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29 May 2019 | Story Valentino Ndaba | Photo Pexels
Prof Melanie Walker
Fostering human capabilities in universities may potentially transform education, says Prof Melanie Walker.

Education is at the centre of human life, and has the potential to be a crucial support for democratic life. Prof Melanie Walker’s recent research paper strikes a balance in dealing with people, education and the implications for democracy through the lens of human capabilities theory and practice and her own research.

People and papers

In her capacity as the SARChI Chair in the Higher Education and Human Development Research Programme at the University of the Free State (UFS), Prof Walker recently published a paper titled: Defending the Need for a Foundational Epistemic Capability in Education. It appeared in the special issue of the Journal of Human Development and Capabilities in honour of renowned Nobel Laureate Amartya Sen’s 85th birthday.

Nurturing epistemic justice

Within the context of existing literature such as that of Sen’s concern with the value of education on the one hand, and public reasoning on the other, Prof Walker argues for a foundational epistemic capability to shape the formal education landscape – as well as quality in education – by fostering inclusive public reasoning (including critical thinking) in all students. It would contribute to what Sen calls the ‘protective power of democracy’ and shared democratic rights, which, he argues, are strongly missed when most needed.

“Sen’s approach asks us to build democratic practices in our university and in our society in ways which create capabilities for everyone. If our students learn public reasoning in all sorts of spaces in university, including the pedagogical, they may carry this into and back to society,” she said.

Educating for equality

Empowering society and fighting for justice are some of the crucial contributions made possible through fostering the epistemic capability of all students. “The capability requires that each student is recognised as both a knower and teller, a receiver and a contributor in critical meaning and knowledge, and an epistemic agent in processes of learning and critical thinking,” states Prof Walker.

In a young democracy like South Africa’s, inclusive public reasoning becomes all the more essential in order to achieve equality, uphold rights and sustain democracy as enshrined in the constitution, thereby improving people’s lives.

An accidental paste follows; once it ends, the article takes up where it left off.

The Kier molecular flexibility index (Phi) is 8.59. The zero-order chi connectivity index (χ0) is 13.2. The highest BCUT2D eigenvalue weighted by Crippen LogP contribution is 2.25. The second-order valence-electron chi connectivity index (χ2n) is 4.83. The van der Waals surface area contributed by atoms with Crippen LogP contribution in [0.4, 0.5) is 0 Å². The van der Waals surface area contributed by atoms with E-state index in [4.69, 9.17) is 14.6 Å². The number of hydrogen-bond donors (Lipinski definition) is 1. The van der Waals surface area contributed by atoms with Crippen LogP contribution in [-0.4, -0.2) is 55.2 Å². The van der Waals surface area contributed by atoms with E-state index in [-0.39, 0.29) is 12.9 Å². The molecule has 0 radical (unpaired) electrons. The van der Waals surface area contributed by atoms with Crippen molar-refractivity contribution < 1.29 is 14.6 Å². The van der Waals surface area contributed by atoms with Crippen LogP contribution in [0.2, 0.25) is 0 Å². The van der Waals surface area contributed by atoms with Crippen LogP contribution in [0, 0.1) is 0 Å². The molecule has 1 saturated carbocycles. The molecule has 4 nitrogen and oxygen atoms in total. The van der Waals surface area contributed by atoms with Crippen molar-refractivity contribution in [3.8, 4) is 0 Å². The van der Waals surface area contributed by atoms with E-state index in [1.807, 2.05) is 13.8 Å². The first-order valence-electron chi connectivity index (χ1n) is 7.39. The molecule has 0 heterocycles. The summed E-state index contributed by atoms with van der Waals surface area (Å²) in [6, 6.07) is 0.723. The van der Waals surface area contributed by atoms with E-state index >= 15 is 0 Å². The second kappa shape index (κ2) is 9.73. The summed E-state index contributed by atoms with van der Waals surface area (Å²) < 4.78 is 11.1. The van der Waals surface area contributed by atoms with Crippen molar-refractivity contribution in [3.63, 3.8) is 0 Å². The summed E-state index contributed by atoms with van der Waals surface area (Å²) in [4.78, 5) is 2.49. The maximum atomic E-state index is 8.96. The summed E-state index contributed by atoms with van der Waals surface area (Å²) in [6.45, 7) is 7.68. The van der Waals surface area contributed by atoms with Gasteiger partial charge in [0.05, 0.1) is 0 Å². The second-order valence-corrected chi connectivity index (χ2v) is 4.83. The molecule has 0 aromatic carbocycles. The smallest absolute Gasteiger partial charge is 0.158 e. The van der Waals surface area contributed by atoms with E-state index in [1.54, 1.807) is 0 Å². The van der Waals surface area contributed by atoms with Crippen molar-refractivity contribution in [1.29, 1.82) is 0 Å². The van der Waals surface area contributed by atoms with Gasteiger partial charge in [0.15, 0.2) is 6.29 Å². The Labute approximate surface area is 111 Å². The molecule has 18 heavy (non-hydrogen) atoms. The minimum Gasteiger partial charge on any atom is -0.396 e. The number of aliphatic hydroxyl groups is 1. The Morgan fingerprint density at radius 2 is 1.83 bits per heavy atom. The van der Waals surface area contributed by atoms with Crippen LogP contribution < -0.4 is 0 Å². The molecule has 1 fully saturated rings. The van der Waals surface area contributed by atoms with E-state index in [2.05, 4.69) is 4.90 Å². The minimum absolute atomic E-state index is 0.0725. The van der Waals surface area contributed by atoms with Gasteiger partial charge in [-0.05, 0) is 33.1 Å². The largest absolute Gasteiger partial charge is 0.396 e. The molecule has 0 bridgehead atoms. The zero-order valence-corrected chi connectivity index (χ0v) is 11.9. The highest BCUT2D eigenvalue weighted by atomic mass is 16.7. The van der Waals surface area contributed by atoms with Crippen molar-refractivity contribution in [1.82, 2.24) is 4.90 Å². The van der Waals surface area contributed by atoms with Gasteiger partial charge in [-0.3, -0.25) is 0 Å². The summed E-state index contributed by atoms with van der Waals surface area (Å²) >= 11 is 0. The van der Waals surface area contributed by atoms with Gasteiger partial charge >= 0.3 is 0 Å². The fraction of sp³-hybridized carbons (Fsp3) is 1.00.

News Archive

Trauma, Forgiveness, and Reconciliation Studies produces a literary hat trick
2015-12-17

Description: Samantha book cover Tags: Samantha book cover

Three scholars. Three books. One research unit.

Two post-doctoral fellows and a PhD student from Trauma, Forgiveness and Reconciliation (TFR) Studies at the University of the Free State (UFS) have each achieved author-status. During December 2015, Drs Samantha van Schalkwyk and Kim Wale, as well as Naleli Morojele will have their books on the shelves.

Description: Naleli Morojele book cover Tags: Naleli Morojele book cover

Dr Van Schalkwyk, PhD in Psychology (UFS, 2014), is leading co-editor of the book A Reflexive Inquiry into Gender Research: Towards a New Paradigm of Knowledge Production & Exploring New Frontiers of Gender Research in Southern Africa. The book is a product of an international symposium she organised in 2013. Dr Van Schalkwyk has made prolific contributions during her three years at the UFS: speaking at two international conferences, and publishing her research in internationally-accredited peer-reviewed journals. In addition, she is also heading a major research project on Gender Reconciliation, based at the university.

Dr Wale is a graduate of the University of London with a PhD (2013) in post-conflict development. Her forthcoming book, South Africa's Struggle to Remember: Contested Memories of Squatter Resistance in the Western Cape is based on her doctoral research. Now that Dr Wale’s book is finished, she will be working with Prof Pumla Gobodo-Madikizela on the analysis of research data collected for a study on transformation – as well as resistance to it – in students’ residences.

 Description: Kim Wale book cover Tags: Kim Wale book cover

Naleli Morojele received her Master of Arts in African Studies in 2014 from the UFS. Her dissertation research was on women political leaders in post-conflict countries, with data collected in South Africa and Rwanda. The review comments on her thesis prompted her to consider turning her research into a book. She spent seven months on this project with support from a global network of mentors affiliated with TFR Studies. The product is the book, Women Political Leaders in Rwanda and South Africa: Narratives of Triumph and Loss. Morojele is currently a PhD candidate. Her study focuses on university women, and explores women’s gender identity in the post-apartheid context.

“I am very excited about the work that these young women have produced,” says Prof Gobodo-Madikizela. “Dr Van Schalkwyk has already been invited by Palgrave Macmillan to consider a contract with the publisher to turn her PhD thesis into a book. It is going to be a very busy and productive year for her.”

A bumper book launch in mid-January 2016 is in the pipeline.

 

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